Health issues are always evolving, with each country and continent having its own unique set of challenges. In the latest in our exclusive new series, Global Health Issues, we’ll take a look at each country we work with, and examine what conditions are most prevalent there.
In the sixth article in what’s proving to be a popular series we’re examining the state of health in Malta - a little island that is full of big opportunities for medical professionals.
As with the rest of the world, Malta is facing a sizeable battle with cardiovascular disease - with people in the country now at the highest risk in Europe of dying from the condition.
Malta’s historically high smoking rate has been identified as a major reason for this, whilst the country’s adult obesity rate also lends itself to rising rates of cardiovascular conditions. Despite the pleasant climate and fresh, healthy Mediterranean diet it remains the most common cause of death on the island.
This perhaps comes as more of a surprise, and hints that Malta’s battle with Cardiovascular Disease could be here to stay for the long-term. Malta is home to one of the highest childhood obesity rates in the world - at around 40% - with those between the ages of five and eight the most ‘at risk’ group.
In response the Maltese Government have introduced guidelines around portion control for different age groups, whilst they are looking to promote healthy, more active lifestyles for children in the area.
Parkinson’s Disease rates in Malta are some of the highest globally, with it ranked seventh for prevalence of the debilitating neurodegenerative condition.
Those suffering find themselves with a tremor, make involuntary movements and experience stiff and inflexible muscles. It is estimated that there are almost 1,500 cases of Parkinson’s diagnosed in Malta, and more that are yet to be discovered. Little is known about the condition, with no cure available.
Completing a hat-trick of lifestyle related health conditions is Diabetes - with Malta again home to one of the highest rates of the condition in Europe. Concerning statistics published late last year have shown that 45% of the country’s population are likely to be battling the condition by 2045 - whilst figures currently sit at around one in eight.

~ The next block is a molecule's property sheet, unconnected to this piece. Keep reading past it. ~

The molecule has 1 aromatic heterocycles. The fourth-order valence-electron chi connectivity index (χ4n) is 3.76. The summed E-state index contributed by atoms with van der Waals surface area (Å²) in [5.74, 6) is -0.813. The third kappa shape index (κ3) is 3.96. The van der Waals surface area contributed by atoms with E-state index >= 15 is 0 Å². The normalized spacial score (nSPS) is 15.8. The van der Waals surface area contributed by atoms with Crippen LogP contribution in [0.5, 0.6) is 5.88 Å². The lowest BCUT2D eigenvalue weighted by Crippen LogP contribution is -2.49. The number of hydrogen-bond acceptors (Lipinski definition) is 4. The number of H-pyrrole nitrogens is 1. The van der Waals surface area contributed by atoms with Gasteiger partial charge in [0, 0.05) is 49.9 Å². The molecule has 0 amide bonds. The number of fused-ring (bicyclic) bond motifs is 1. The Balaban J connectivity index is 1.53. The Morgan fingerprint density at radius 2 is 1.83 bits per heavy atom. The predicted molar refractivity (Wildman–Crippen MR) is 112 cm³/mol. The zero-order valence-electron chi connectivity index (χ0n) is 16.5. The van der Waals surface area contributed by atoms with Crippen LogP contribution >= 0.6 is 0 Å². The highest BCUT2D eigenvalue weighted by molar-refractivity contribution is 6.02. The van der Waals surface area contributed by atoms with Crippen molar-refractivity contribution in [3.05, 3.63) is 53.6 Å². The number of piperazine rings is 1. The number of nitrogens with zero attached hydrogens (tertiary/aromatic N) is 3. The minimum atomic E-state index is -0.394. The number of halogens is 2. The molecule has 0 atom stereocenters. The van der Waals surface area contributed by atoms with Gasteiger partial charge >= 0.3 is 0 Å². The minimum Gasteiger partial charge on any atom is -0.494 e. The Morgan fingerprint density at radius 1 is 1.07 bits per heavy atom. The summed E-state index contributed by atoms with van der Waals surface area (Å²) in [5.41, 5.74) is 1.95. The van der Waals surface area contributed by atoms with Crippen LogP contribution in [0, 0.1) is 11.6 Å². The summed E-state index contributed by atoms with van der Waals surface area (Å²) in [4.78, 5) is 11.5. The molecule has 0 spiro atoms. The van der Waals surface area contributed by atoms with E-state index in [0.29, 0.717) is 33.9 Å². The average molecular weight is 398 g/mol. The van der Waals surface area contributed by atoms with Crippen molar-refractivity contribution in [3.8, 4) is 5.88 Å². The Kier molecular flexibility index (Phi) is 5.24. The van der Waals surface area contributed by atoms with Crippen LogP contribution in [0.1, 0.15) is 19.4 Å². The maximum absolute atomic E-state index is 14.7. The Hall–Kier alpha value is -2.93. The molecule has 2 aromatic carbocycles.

With childhood obesity appearing to be on the rise, it looks as if Diabetes will remain a major challenge in Malta for years to come.
Dental decay is fast becoming a major issue in Malta - especially on the island of Gozo.
Recently published research studied 332 patients at a mobile clinic on the island, with the findings showing that 78% of patients required restorative treatment in their gums, whilst two-thirds of those over the age of 20 were missing teeth.
Taking a more general look at oral health in the nation, the researchers found that children’s dental health in Malta is fast deteriorating - with a rise in tooth erosion noted especially in pre and primary school children. Much of the blame for this has been placed on carbonated and sugary soft drinks which are often targeted at this market.
Is Malta somewhere that you had considered moving? We’ve got a small number of opportunities available on our website, and are anticipating many more over the coming months. Register today to get ahead of the rest - a dream move could be closer than you might imagine.